PITTSBURGH ZOO SUED BY PARENTS OF SMALL CHILD MAULED BY AFRICAN WILD DOGS - LAS VEGAS PERSONAL INJURY LAWYER PAUL S. PADDA
Parents across the country routinely take their children to the zoo every weekend in an effort to instill an appreciation for nature. However, a routine visit turned tragic for the Derkosh family when 2-year old Maddox Derkosh was mauled to death at the Pittsburgh zoo by a pack of African wild dogs.
Visiting the zoo with his mother, young Maddox fell into the African wild dog exhibit when his mother lifted him above the railing so that he could get a better view. Tragically, he fell into the exhibit housing the wild dogs whereupon they pounced and mauled him to death.
Jason and Elizabeth Derkosh filed a lawsuit this past May alleging negligence on the part of the zoo for failing to provide adequate warning that the space above the railing was unprotected and that a small child such as Maddox could fall into the exhibit. According to the lawsuit filed by the Derkosh's, the zoo was on "notice" of a dangerous condition given that parents routinely lifted their children above the railing area. The parents also allege Maddox's death could have been prevented if the zoo had better tranquilizer darts for subduing the wild dogs.
In recently filed court papers, the zoo has fought back claiming that Elizabeth Derkosh was contributorily negligent when she lifted her small child above the railing, which at 42-inches in height complied with applicable building and safety codes. Further, according to the zoo's court filings, the zoo cannot "control all of the conduct of its patrons while they are on zoo premises." It also defended itself in court papers by noting that visitors must be "responsible for their safety" and have "a duty to act in a reasonable prudent manner."
While the zoo has some valid defenses and points in response to the Derkosh's lawsuit, the tragic fact remains that a small child died needlessly and under exceptionally horrific circumstances. The "failure to warn of a dangerous condition" is a legitimate legal theory that is very applicable in this case and will require resolution by a jury. If in fact the zoo had notice that parents routinely lifted their children above the railing, an area that was unprotected and could lead to a child falling directly into the wild dog exhibit, then a jury could find the zoo liable.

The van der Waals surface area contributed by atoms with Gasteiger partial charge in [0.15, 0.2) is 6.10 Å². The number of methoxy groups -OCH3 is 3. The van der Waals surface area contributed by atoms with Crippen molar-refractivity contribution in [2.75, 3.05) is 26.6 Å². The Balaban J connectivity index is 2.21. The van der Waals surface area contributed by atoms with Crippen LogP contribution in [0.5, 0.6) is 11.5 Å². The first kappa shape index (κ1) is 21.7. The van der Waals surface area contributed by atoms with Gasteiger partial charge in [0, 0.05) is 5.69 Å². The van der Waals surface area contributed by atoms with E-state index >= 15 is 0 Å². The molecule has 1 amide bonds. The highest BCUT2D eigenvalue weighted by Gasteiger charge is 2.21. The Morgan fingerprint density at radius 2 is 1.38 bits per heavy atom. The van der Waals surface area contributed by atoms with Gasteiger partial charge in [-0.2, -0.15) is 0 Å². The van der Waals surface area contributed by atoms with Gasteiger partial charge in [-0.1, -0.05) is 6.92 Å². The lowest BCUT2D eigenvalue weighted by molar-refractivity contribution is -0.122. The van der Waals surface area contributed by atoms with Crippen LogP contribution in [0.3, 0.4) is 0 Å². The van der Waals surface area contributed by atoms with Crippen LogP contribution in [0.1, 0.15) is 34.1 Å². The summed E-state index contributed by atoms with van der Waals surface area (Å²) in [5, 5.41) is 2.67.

Following the tragic death of Michael Jackson, the "King of Pop," his family filed a lawsuit against AEG Live, the company with whom he had contracted to perform a series of worldwide concerts. The lawsuit named AEG and two of its corporate executives as defendants claiming that they had acted negligently when they hired and supervised Dr. Conrad Murray, the physician that treated Michael in preparation for the concerts.
This past week, the judge presiding over the case dismissed the two corporate executives from the lawsuit ruling that the Jackson family failed to show that the executives did anything to "control, direct or perpetrate" Michael's drug use. The ruling, however, allows the case to proceed against AEG Live.
AEG has claimed that it never had a contract with Dr. Murray and therefore cannot be held responsible for Michael's death. The company has admitted, however, that it paid Dr. Murray $150,000 to care for Michael using an "artist advance" which Michael was allegedly obligated to pay back at a future date. At the heart of the case is an internal corporate email in which an AEG executive writes the following regarding Dr. Murray: "We want to remind [Dr. Murray] that it is AEG, not MJ who is paying his salary." This email forms the cornerstone of the Jackson family's lawsuit advancing the theory that AEG is ultimately responsible for Michael's death since it paid Dr. Murray's bills.
Dr. Murray is currently serving a four year prison sentence for Michael's June 25, 2009 death resulting from a drug-overdose. A jury will now have to determine whether AEG can be held liable in the civil wrongful death suit that seeks millions in compensation.
Cohen & Padda, having previously represented Michael Jackson's father Joe Jackson, understands the pain families go through at losing a loved one. Death is the ultimate price to pay, but when it results from the potential negligence of another, it can be exceedingly difficult to deal with on an emotional level. While the American justice system cannot bring back a loved one or rectify an injury, it permits compensation for those left behind who must suffer the agony of life without a precious family member.
As teens go back to school this falls, many will transition from riding a school bus to driving themselves. However, passing a driver's test alone does give a young driver enough experience to fully handle all the driving hazards on our roads today.